by Edward L. Haletky

vApps May Ease App Migration, But Require Closer Security Scrutiny

Sep 25, 20083 mins

Abetted by ThinApps, VMware vApps may make application management and provisioning a lot easier, but will require even more attention to security in depth, real-time monitoring and auditing after an incident.

It’s all about the vApps baby.

In VMware’s new nomenclature, the new name for virtual machines is, apparently, vApps. In the big announcement of VMware’s new Virtual Data Center Operating System (VDC-OS) the term virtual machine was almost entirely absent. But vApps abound.

There are vApps for security, vApps as a service, and the Open Virtual Machine (OVF) format specification defines a vApp encapsulation. At some point one will be able to buy a vApp in OVF form from vendors.

A vApp could contain one or more virtual machines, according to the descriptions we’ve seen so far.

But I wonder about being able to not only provide VMs via vApp, but to eventually use ThinApps as a part of the vApp delivery. I believe this is where VDC-OS will eventually go.

By packaging a virtual OS, registry, file system plus any DLLs or other components within the same application package, ThinApps bypass traditional Operating System models in favor of encapsulated applications that can run as a vApp.

However we are a long ways from that at the moment.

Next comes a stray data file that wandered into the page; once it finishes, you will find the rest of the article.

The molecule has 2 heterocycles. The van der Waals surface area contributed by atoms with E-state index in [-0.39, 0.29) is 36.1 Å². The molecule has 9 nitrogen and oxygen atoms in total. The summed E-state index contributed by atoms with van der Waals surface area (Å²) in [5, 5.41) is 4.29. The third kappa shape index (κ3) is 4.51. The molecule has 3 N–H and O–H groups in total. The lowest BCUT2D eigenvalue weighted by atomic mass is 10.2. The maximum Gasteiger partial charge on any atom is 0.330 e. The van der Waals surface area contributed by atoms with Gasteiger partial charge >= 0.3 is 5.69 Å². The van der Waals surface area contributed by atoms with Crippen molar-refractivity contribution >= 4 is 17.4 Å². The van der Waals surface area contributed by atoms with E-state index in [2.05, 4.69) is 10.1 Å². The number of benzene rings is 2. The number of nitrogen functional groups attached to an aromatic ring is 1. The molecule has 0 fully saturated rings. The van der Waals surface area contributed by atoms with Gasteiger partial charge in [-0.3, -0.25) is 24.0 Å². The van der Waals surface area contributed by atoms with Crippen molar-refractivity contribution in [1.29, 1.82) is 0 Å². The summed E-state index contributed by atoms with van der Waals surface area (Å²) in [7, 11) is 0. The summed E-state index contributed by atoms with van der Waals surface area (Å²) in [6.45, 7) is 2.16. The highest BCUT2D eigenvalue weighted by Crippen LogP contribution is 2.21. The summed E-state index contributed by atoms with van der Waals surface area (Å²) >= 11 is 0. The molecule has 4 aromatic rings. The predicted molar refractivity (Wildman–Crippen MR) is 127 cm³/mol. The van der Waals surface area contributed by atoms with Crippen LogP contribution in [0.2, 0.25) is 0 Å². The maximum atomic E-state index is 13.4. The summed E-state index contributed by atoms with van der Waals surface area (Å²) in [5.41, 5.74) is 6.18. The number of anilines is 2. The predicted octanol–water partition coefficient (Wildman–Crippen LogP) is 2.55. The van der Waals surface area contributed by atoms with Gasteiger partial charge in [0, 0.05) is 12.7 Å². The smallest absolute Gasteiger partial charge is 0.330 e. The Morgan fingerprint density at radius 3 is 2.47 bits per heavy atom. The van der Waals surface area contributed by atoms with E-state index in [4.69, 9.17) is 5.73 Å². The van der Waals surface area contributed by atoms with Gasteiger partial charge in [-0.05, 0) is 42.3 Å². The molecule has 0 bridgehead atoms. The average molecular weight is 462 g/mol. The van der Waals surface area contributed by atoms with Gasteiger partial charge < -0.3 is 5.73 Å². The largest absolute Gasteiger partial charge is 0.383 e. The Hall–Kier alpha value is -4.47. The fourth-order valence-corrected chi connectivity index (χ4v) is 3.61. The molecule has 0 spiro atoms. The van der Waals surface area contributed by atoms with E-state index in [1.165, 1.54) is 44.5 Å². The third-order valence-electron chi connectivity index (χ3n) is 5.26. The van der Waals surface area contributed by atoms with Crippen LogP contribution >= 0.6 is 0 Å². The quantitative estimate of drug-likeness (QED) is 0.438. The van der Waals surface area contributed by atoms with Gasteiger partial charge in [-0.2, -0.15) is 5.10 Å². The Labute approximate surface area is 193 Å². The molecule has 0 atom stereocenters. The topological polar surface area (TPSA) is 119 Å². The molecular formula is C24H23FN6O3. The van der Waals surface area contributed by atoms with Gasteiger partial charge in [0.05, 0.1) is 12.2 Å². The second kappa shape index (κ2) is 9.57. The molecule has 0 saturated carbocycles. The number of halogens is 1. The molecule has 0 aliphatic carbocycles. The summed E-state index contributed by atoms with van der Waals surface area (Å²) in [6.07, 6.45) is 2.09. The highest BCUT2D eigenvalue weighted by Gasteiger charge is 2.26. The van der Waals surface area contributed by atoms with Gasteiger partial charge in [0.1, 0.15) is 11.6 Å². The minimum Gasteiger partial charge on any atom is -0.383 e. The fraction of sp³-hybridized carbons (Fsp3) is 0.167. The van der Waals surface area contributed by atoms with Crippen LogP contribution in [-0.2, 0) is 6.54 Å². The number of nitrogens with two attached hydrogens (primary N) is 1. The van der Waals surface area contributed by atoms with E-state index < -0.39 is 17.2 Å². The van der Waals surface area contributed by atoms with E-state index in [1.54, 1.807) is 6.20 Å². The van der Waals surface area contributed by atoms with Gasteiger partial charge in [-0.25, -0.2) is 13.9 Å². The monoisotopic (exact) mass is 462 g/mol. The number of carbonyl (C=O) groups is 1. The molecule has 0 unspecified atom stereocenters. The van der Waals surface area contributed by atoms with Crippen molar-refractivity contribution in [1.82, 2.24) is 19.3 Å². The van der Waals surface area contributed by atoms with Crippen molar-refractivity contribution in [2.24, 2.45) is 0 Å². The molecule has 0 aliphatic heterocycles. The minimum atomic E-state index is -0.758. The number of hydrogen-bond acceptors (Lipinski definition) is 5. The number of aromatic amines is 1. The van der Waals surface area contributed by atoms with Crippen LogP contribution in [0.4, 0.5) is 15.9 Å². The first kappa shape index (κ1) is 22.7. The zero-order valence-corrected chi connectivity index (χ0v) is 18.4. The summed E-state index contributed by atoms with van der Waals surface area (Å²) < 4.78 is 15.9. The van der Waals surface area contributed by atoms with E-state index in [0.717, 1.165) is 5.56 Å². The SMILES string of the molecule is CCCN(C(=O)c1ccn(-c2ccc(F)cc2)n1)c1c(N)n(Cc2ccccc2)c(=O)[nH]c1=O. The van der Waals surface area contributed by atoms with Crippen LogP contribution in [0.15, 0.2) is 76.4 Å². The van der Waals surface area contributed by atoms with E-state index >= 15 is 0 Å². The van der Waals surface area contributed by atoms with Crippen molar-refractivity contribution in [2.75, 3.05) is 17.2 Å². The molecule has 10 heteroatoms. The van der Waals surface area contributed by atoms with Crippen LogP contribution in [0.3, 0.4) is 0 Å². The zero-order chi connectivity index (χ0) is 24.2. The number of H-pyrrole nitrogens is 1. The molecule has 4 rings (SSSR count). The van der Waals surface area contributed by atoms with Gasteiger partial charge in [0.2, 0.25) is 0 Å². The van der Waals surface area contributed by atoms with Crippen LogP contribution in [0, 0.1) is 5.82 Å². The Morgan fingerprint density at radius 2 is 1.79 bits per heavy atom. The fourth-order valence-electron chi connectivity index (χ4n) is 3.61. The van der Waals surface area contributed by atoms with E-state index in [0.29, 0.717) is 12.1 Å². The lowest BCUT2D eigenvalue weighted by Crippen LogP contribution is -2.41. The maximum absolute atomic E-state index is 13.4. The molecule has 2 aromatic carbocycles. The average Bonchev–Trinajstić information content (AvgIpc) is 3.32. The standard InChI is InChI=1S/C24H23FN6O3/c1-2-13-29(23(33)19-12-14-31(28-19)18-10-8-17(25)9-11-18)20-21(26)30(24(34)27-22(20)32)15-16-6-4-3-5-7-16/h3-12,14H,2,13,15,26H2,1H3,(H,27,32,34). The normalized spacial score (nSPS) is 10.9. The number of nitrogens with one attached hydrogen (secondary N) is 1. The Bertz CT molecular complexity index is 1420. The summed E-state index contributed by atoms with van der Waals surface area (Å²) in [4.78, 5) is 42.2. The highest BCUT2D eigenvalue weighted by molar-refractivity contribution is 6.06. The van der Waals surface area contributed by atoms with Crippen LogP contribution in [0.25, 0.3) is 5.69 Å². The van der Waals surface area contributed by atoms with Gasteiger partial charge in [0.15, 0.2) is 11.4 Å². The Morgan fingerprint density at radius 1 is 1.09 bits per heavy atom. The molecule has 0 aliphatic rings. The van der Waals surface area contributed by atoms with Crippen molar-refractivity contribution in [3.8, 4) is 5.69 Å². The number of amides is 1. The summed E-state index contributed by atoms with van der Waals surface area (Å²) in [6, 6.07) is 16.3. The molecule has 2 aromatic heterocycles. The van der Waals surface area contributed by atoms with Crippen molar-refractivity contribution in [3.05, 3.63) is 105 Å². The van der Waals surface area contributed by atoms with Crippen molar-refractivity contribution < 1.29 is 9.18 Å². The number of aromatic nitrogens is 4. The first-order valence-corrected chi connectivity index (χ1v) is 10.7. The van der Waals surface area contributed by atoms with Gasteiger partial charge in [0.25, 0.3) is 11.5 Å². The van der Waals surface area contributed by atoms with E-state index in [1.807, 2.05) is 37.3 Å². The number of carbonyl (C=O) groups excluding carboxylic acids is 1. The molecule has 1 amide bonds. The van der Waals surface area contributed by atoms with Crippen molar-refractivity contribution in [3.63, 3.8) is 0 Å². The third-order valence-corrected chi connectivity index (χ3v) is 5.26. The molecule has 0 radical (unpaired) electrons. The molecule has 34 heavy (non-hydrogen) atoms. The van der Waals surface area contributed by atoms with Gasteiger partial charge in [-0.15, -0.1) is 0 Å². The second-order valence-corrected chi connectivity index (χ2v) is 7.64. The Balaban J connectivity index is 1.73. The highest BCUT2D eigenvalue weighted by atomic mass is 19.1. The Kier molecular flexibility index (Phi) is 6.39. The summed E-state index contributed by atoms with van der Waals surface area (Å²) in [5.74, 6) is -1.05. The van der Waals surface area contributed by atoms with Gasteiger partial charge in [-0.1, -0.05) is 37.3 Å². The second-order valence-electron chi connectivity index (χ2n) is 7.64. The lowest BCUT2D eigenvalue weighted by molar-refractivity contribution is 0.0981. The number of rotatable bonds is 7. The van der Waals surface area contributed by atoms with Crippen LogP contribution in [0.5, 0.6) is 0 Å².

The interesting thing about the vApp is that it will become the link to various VMware APIs, to which other vendors write. A registered vApp will be able to connect to the vStorage, vNetwork, VMsafe APIs and be able to control them from within a virtual appliance.

Since the vApp is the lever in the process of leveraging the APIs, what is to protect the lever from being broken or discarded in favor of another vApp? Will vApps collide in management functionality?

There are several security related vApps being worked on today: Antivirus vendors and Cisco. Will the development of these vApps be limited to these rarefied heights or can the small security company get into the game as well?

Either way, these specialized vApps represent more attack points into the system. If these are also network aware vApps, upon what OS are they based? Or do you install an application within a Windows vApp.

I have found that treating something as an appliance is not always the best route to take when we are discussing security. Even appliance makers have multiple security layers within their devices, which can make things complex at best and less secure at worst.

I assume the same will be true for a vApp. Defense in depth, auditing, and monitoring of a vApp will now be extremely important. Will this functionality be provided by the vendor or VMware?

Virtualization expert Edward L. Haletky is the author of “VMWare ESX Server in the Enterprise: Planning and Securing Virtualization Servers,” Pearson Education (2008.) He recently left Hewlett-Packard, where he worked in the Virtualization, Linux, and High-Performance Technical Computing teams. Haletky owns AstroArch Consulting, providing virtualization, security, and network consulting and development. Haletky is also a champion and moderator for the VMware discussion forums, providing answers to security and configuration questions.